The TAKE with Rick Klein
President Donald Trump will secure renomination Monday and immediately seek to make the general-election race personal -- with a Trump-heavy though mostly virtual Republican National Convention aimed at defining contrasts with his opponent.
But former Vice President Joe Biden and Sen. Kamala Harris aren't making it easy for Trump to turn them into caricatures. A cautious Biden path through the primaries led the new team to a relatively centrist convention message to set up the final 10 weeks of the campaign.
In their first interviews as a ticket, with ABC's David Muir and Robin Roberts, Biden and Harris rejected tax increases for small businesses and anyone making less than $400,000. They also distanced themselves from Medicare for All and sought to reframe the argument about defunding police to assert that Trump is the one proposing cuts to programs that support local law enforcement.
Biden is building on his convention commitment to serve "all Americans."
"The job of a president is to represent everyone, whether they voted for you or not," he told Roberts.
"The president's job is to heal," Biden said toward the end of his interview with Muir. "I'm ready to reach out."
Trump is viewing his convention as a chance to recast the campaign. But his scripts still call for an opponent Biden won't necessarily be -- in the context of a race that remains far more about Trump than about his opponent.
ABC News Live will kick off primetime coverage each day at 7 p.m. ET on the network's streaming news channel, and primetime coverage will air from 10-11 p.m. ET each night of the convention on the ABC Television Network.
The RUNDOWN with MaryAlice Parks
Ahead of the national convention this week, Republican delegates gathered in Charlotte, North Carolina, and approved a number of resolutions that were rather eye-popping as the country continues to battle the coronavirus and debate racial inequity.
One resolution specifically refutes the "legitimacy of the Southern Poverty Law Center to identify hate groups."
The resolution comes after the Southern Poverty Law Center has clashed with President Trump, his family and his administration over both policy and rhetoric. The longstanding and widely trusted civil rights organization has for years laid out data to argue that the president's embrace of some far-right groups deemed to be white supremacist organizations "emboldens white nationals."
Another resolution from the GOP members states that, as COVID-19 cases continue to rise, "free assembly has been traded for 'masked social distancing,' yet opportunistic violent protesters and casino goers are still allowed the right to assemble." The resolution appears to mock "masked social distancing," which medical professions and local leaders from both parties have pushed. Even the delegates in Charlotte themselves have been required to wear masks inside the convention center for their meeting this week.
The rather extreme policy platforms predicate a convention program that is very thin on more moderate GOP speakers.
No former presidents -- instead what we know right now is that the Republican convention will lean heavily on the president's immediate family, a few elected officials, and some average Americans' personal testimonials ... though some are expected to be rather controversial.
With some exceptions, Republicans run the risk of their programming lacking much racial and ethnic diversity as well as heavy-hitters to endorse the president's message.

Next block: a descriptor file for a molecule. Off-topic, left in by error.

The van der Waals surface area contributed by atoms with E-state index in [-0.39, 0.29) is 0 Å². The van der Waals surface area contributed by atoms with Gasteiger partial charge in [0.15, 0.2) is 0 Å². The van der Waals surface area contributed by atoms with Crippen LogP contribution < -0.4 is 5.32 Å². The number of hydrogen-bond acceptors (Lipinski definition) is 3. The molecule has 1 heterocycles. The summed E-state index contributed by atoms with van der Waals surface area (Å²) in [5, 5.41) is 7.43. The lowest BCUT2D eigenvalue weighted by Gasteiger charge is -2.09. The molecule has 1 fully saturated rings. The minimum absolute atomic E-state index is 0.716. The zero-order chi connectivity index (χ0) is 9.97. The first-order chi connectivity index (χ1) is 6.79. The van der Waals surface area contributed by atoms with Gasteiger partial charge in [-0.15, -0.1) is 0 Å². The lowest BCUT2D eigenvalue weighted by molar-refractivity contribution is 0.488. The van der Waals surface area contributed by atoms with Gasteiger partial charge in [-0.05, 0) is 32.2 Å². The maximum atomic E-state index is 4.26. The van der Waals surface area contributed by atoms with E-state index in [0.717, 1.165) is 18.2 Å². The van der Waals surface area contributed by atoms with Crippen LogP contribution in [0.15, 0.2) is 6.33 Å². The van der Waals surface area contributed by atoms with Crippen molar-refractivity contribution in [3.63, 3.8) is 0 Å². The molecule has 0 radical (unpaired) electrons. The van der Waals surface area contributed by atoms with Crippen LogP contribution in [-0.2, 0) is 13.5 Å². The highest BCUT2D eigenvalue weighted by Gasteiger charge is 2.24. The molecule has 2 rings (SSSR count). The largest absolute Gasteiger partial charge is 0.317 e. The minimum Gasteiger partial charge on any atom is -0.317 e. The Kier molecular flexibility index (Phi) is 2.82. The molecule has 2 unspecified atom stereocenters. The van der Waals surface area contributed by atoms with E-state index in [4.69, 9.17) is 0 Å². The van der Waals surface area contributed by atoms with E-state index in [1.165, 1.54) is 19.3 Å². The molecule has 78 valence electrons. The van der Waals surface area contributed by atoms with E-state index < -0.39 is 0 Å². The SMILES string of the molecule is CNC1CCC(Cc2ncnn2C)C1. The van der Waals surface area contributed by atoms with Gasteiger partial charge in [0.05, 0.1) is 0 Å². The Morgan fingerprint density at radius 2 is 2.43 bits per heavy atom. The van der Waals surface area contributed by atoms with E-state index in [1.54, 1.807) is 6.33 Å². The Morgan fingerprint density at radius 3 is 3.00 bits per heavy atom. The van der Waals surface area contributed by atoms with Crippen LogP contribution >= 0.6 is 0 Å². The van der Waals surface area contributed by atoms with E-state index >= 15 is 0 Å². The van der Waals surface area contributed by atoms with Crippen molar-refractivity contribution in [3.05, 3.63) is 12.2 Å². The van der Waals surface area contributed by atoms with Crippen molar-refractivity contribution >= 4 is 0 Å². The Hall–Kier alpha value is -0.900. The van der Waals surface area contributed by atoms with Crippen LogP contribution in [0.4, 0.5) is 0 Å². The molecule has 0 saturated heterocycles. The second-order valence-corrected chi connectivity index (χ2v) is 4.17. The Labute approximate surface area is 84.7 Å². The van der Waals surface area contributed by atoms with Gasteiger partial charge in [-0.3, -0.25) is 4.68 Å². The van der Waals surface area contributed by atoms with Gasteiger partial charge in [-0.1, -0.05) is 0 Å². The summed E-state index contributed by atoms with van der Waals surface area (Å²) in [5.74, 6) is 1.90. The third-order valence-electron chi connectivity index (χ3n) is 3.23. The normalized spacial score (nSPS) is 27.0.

With the Democratic ticket officially nominated, the spotlight now moves to Trump and his RNC, with a different scene expected for his renomination in 2020 than he had for his nomination in 2016.
After the convention in Cleveland four years ago saw never-Trumpers bring chaos to the convention floor, this time around, Trump has the full backing of his party. All but one delegate will be awarded to him, according to an ABC News analysis, allowing him to cruise to become the party's standard-bearer for the next four years at Monday morning's roll call. And in a resolution approved over the weekend affirming that the 2016 platform will remain in place through 2024 -- a decision made back in June -- delegates also pledged to "continue to enthusiastically support the President's America-first agenda," further underscoring how much things have changed in four years.
The first day of the Republican convention is filled with procedural business, including formally nominating Trump at the only in-person portion of the entire four-day event. Small crowds might be present at the live speeches expected throughout the week, but some 330 delegates are ready to tick through party business in Charlotte, North Carolina, the original site of the entire convention, which has now been split between the Queen City and Washington, D.C. For the gathering of delegates in Charlotte, each state, territory, and the District of Columbia sent only a six-person delegation.
Trump is expected to make a "surprise" appearance at the Charlotte Convention Center, just as his party delivers him the reins once again, alongside Vice President Mike Pence, sources tell ABC News. But bringing delegates into an indoor meeting inside the convention center will not be without safety protocols -- masks, temperature checks, at-home COVID-19 testing and contact tracing will all be part of the gathering.
ONE MORE THING
In the first joint interview with Democratic presidential nominee Joe Biden and his running mate Sen. Kamala Harris, the former vice president told ABC "World News Tonight" anchor David Muir that everybody should pay "their fair share." "I will raise taxes for anybody making over $400,000," Biden told Muir, adding, "no new taxes" would be raised for anyone making under $400,000.
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